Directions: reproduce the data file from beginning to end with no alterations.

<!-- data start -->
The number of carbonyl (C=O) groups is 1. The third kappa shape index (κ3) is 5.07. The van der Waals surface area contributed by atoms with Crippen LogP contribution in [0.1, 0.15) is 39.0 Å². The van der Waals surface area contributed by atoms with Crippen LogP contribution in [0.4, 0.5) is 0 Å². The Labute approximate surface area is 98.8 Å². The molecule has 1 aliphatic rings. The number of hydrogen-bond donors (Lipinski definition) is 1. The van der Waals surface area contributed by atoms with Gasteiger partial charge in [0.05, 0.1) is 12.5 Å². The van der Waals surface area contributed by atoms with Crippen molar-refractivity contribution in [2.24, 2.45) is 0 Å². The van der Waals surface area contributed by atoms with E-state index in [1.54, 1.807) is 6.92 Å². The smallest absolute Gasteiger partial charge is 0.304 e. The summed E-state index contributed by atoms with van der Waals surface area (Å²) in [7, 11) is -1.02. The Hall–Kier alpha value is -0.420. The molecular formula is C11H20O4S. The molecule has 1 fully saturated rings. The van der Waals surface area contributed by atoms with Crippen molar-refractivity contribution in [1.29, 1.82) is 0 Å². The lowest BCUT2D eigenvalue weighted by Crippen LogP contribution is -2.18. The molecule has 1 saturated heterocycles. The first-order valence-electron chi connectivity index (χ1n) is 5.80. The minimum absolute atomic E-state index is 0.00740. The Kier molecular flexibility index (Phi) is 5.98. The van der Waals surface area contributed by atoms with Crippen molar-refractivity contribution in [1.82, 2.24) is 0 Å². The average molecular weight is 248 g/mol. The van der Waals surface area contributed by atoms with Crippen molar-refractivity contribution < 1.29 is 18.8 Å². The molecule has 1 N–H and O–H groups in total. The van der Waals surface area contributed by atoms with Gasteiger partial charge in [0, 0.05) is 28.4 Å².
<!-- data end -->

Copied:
The number of carbonyl (C=O) groups is 1. The third kappa shape index (κ3) is 5.07. The van der Waals surface area contributed by atoms with Crippen LogP contribution in [0.1, 0.15) is 39.0 Å². The van der Waals surface area contributed by atoms with Crippen LogP contribution in [0.4, 0.5) is 0 Å². The Labute approximate surface area is 98.8 Å². The molecule has 1 aliphatic rings. The number of hydrogen-bond donors (Lipinski definition) is 1. The van der Waals surface area contributed by atoms with Gasteiger partial charge in [0.05, 0.1) is 12.5 Å². The van der Waals surface area contributed by atoms with Crippen molar-refractivity contribution in [2.24, 2.45) is 0 Å². The van der Waals surface area contributed by atoms with E-state index in [1.54, 1.807) is 6.92 Å². The smallest absolute Gasteiger partial charge is 0.304 e. The summed E-state index contributed by atoms with van der Waals surface area (Å²) in [7, 11) is -1.02. The Hall–Kier alpha value is -0.420. The molecular formula is C11H20O4S. The molecule has 1 fully saturated rings. The van der Waals surface area contributed by atoms with Crippen molar-refractivity contribution in [1.29, 1.82) is 0 Å². The lowest BCUT2D eigenvalue weighted by Crippen LogP contribution is -2.18. The molecule has 1 saturated heterocycles. The first-order valence-electron chi connectivity index (χ1n) is 5.80. The minimum absolute atomic E-state index is 0.00740. The Kier molecular flexibility index (Phi) is 5.98. The van der Waals surface area contributed by atoms with Crippen molar-refractivity contribution in [1.82, 2.24) is 0 Å². The average molecular weight is 248 g/mol. The van der Waals surface area contributed by atoms with Crippen molar-refractivity contribution < 1.29 is 18.8 Å². The molecule has 1 N–H and O–H groups in total. The van der Waals surface area contributed by atoms with Gasteiger partial charge in [0, 0.05) is 28.4 Å².